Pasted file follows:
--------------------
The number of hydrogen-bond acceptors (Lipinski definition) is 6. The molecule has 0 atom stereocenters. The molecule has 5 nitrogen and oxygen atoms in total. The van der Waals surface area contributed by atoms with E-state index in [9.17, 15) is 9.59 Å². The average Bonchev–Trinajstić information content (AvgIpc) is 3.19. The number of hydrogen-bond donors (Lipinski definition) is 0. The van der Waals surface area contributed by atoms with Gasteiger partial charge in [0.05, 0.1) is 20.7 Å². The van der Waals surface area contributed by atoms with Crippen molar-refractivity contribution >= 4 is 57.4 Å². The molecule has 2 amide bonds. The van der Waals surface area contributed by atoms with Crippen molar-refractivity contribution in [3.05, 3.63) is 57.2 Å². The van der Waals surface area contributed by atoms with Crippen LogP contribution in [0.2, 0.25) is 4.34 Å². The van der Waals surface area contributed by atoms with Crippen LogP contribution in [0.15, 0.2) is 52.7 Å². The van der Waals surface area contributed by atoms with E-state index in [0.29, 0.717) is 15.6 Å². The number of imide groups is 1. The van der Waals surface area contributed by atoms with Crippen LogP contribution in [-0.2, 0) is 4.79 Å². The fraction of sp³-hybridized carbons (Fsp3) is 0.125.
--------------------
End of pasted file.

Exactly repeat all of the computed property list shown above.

The number of hydrogen-bond acceptors (Lipinski definition) is 6. The molecule has 0 atom stereocenters. The molecule has 5 nitrogen and oxygen atoms in total. The van der Waals surface area contributed by atoms with E-state index in [9.17, 15) is 9.59 Å². The average Bonchev–Trinajstić information content (AvgIpc) is 3.19. The number of hydrogen-bond donors (Lipinski definition) is 0. The van der Waals surface area contributed by atoms with Gasteiger partial charge in [0.05, 0.1) is 20.7 Å². The van der Waals surface area contributed by atoms with Crippen molar-refractivity contribution >= 4 is 57.4 Å². The molecule has 2 amide bonds. The van der Waals surface area contributed by atoms with Crippen molar-refractivity contribution in [3.05, 3.63) is 57.2 Å². The van der Waals surface area contributed by atoms with Crippen LogP contribution in [0.2, 0.25) is 4.34 Å². The van der Waals surface area contributed by atoms with Crippen LogP contribution in [0.15, 0.2) is 52.7 Å². The van der Waals surface area contributed by atoms with E-state index in [0.29, 0.717) is 15.6 Å². The number of imide groups is 1. The van der Waals surface area contributed by atoms with Crippen LogP contribution in [-0.2, 0) is 4.79 Å². The fraction of sp³-hybridized carbons (Fsp3) is 0.125.